There’s not as much quality music out there. Selling records doesn’t mean shit anymore. You used to be able to tour to support your record, now you have to drop a record to support a tour. It’s just how bands make a living. It’s much different. It’s desensitised. The fans that believe in you and love you and follow you are fucking fantastic, but it’s a lot of work out there to crossover and to gain new fans. There’s a lot of snobby fucking cunts out there that sit behind a computer and tear you apart and everybody’s a critic and everybody thinks they know everything, and that they’re smarter than the next dude. Well, go fuck yourself society as far as I’m concerned!
JC: Yeah especially in the metal world, everyone has a bone to pick.
TM: They’re all fucking hoighty-toighty elitist fucking cunts! As far as I’m concerned. The real fans, well you know your real fans are. The ones who just want to slag you and talk shit behind the safety of a keyboard are just a bunch of pussies who don’t belong in any concert. I’d rather they stay at home and jerk off to their porn on TV than be at my fucking show.
JC: It would be interesting if we did live in a world where digital never took off, the internet never took off and pirating didn’t exist and people still bought vinyl records.
TM: There’s some stores like that still and you can find it but those days are long gone. I was just watching the band Ghost doing an unplugged promotional tour at record shops and that’s great. It’s a great thing to see record shops still around. From two years ago there are almost 1500 less places to go and buy a record now than just two years ago.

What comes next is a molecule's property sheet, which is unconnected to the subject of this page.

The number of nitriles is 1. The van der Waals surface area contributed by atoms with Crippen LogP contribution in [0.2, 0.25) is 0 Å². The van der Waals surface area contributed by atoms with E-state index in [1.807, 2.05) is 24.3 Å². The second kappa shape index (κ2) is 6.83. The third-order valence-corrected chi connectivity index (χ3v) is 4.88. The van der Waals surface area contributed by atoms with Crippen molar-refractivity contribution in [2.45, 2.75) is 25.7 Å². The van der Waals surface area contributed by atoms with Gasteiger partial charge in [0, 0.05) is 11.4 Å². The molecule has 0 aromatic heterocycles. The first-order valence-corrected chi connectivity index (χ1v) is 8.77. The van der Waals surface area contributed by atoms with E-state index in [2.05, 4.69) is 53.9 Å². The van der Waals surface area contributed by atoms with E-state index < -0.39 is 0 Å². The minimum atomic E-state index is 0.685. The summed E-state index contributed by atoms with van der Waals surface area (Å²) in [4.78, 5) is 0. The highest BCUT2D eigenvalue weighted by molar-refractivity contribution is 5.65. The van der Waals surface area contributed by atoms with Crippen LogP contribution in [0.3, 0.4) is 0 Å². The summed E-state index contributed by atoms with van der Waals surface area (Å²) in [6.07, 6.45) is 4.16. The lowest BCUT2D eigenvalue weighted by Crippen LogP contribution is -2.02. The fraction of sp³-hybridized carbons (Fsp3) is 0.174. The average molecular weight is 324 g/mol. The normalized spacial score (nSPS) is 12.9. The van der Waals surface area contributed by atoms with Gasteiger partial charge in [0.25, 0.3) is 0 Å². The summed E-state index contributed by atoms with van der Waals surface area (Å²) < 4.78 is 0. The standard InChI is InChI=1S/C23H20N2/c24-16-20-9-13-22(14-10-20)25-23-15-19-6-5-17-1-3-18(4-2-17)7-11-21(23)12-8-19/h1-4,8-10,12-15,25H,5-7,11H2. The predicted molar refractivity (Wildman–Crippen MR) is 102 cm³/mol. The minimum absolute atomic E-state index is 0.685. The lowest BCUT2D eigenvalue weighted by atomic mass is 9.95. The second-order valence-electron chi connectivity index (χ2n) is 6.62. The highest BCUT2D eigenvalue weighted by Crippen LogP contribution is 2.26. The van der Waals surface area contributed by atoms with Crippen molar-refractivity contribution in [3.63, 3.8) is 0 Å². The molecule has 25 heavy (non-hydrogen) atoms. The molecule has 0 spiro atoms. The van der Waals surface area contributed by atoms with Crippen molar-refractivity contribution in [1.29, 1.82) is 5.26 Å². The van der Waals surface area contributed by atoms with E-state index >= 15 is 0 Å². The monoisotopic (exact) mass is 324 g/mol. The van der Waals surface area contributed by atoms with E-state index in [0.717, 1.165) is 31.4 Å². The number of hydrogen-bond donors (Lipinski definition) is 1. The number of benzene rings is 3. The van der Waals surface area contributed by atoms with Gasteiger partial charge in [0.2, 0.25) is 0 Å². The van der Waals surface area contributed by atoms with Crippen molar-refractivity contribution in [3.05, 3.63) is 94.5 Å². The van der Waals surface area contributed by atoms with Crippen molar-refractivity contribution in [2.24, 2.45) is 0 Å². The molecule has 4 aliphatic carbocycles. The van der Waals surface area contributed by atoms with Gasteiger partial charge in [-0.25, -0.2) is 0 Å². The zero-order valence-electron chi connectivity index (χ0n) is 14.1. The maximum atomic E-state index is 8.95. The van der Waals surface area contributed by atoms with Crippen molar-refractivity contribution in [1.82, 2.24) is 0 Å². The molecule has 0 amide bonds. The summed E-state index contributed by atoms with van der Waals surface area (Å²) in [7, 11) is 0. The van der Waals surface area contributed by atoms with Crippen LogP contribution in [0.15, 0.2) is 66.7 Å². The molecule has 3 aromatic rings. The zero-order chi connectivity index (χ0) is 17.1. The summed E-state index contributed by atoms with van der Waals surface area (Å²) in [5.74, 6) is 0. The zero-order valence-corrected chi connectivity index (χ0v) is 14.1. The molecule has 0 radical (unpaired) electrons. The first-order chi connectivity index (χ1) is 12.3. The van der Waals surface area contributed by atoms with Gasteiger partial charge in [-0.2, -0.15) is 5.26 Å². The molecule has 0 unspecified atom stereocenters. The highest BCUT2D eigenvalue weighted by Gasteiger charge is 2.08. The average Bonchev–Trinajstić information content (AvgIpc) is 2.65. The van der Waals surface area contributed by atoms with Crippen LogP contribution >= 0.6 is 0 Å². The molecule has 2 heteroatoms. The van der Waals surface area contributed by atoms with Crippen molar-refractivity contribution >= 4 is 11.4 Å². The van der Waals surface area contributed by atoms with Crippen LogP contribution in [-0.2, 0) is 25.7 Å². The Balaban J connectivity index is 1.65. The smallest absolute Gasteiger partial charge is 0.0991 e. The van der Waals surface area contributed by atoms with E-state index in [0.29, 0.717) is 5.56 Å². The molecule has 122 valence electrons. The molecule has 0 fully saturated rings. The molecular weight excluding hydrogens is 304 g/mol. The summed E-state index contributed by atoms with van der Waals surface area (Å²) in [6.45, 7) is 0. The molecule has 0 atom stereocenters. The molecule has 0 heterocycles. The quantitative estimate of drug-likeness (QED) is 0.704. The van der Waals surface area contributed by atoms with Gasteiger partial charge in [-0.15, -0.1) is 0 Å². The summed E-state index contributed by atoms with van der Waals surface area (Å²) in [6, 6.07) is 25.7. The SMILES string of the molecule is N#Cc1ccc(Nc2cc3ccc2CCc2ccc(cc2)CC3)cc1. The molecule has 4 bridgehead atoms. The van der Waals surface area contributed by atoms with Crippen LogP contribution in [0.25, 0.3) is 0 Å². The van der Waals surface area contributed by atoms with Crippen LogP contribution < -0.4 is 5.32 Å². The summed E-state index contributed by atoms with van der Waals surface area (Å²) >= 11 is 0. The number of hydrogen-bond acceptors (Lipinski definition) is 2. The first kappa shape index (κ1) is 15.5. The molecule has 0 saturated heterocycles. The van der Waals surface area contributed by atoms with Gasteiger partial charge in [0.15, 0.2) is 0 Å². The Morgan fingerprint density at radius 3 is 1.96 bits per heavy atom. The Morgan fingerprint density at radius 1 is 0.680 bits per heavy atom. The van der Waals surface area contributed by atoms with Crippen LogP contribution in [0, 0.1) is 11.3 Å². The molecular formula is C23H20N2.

That’s how many have died or gone away because people need to make a living. If they’re not selling records they can’t have a record store! Now you see record stores and they’re selling more than just records. They’re selling t shirts and toys and cool gadgets. That’s kind of cool though, it’s interesting.
JC: Let’s do some questions for all the guitar nerds out there, gear wise, what are you running for this tour?
TM: For the tour I’ve got a couple Dean Cadillacs out and I have a couple Les Pauls, a couple Soltero’s. I’m using Peavey amplification and also Kemper gear.
JC: I’m a drummer so this means nothing to me!
TM: Oh well a Kemper is like a profiler, it’s similar to a computer. It maps your real instrument and your real amplifier and it’s so close to the real thing you can’t really tell the difference in the sound of it. It makes it a lot easier to travel with. It’s more reliable than an amplifier and it’s quiet and it’s gorgeous!
JC: Okay awesome! What about the set list for the shows, what cant the fans expect?
TM: We’re doing mostly stuff off the new album Blood for Blood and then towards the end of the set we’re whipping out stuff from the second record and a little bit of stuff off the first album. Primarily I would say that 80-85% of the set will be songs from Blood for Blood.
You can catch HellYeah on Thursday August 27th at The Metro theatre in Sydney, Friday 28th August at Eatons Hill in Brisbane, Monday 31st August at Capitol in Perth and Saturday 29th August at Melbourne’s own Corner Hotel!